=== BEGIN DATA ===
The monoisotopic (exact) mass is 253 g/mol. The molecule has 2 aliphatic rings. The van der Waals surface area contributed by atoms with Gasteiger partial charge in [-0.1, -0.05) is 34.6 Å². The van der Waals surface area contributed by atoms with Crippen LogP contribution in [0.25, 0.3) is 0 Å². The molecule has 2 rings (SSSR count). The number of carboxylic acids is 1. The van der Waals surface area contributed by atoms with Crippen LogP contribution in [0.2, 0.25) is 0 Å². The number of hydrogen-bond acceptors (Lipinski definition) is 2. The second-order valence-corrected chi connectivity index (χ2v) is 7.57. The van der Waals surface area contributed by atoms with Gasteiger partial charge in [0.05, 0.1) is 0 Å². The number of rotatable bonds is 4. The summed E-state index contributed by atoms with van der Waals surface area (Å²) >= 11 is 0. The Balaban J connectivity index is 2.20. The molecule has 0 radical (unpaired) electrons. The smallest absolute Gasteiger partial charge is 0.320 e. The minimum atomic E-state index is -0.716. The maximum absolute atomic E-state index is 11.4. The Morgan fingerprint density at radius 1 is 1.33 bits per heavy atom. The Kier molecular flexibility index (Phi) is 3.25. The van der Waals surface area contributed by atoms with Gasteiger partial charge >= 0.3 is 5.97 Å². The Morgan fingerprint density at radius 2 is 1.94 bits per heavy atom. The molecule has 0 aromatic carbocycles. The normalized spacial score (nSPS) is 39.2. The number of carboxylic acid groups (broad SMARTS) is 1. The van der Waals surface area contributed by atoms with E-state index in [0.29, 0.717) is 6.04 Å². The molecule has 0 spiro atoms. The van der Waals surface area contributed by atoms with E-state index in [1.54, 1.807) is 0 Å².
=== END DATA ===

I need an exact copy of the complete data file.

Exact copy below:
The monoisotopic (exact) mass is 253 g/mol. The molecule has 2 aliphatic rings. The van der Waals surface area contributed by atoms with Gasteiger partial charge in [-0.1, -0.05) is 34.6 Å². The van der Waals surface area contributed by atoms with Crippen LogP contribution in [0.25, 0.3) is 0 Å². The molecule has 2 rings (SSSR count). The number of carboxylic acids is 1. The van der Waals surface area contributed by atoms with Crippen LogP contribution in [0.2, 0.25) is 0 Å². The number of hydrogen-bond acceptors (Lipinski definition) is 2. The second-order valence-corrected chi connectivity index (χ2v) is 7.57. The van der Waals surface area contributed by atoms with Gasteiger partial charge in [0.05, 0.1) is 0 Å². The number of rotatable bonds is 4. The summed E-state index contributed by atoms with van der Waals surface area (Å²) >= 11 is 0. The Balaban J connectivity index is 2.20. The molecule has 0 radical (unpaired) electrons. The smallest absolute Gasteiger partial charge is 0.320 e. The minimum atomic E-state index is -0.716. The maximum absolute atomic E-state index is 11.4. The Morgan fingerprint density at radius 1 is 1.33 bits per heavy atom. The Kier molecular flexibility index (Phi) is 3.25. The van der Waals surface area contributed by atoms with Gasteiger partial charge >= 0.3 is 5.97 Å². The Morgan fingerprint density at radius 2 is 1.94 bits per heavy atom. The molecule has 0 aromatic carbocycles. The normalized spacial score (nSPS) is 39.2. The number of carboxylic acid groups (broad SMARTS) is 1. The van der Waals surface area contributed by atoms with E-state index in [0.29, 0.717) is 6.04 Å². The molecule has 0 spiro atoms. The van der Waals surface area contributed by atoms with E-state index in [1.54, 1.807) is 0 Å².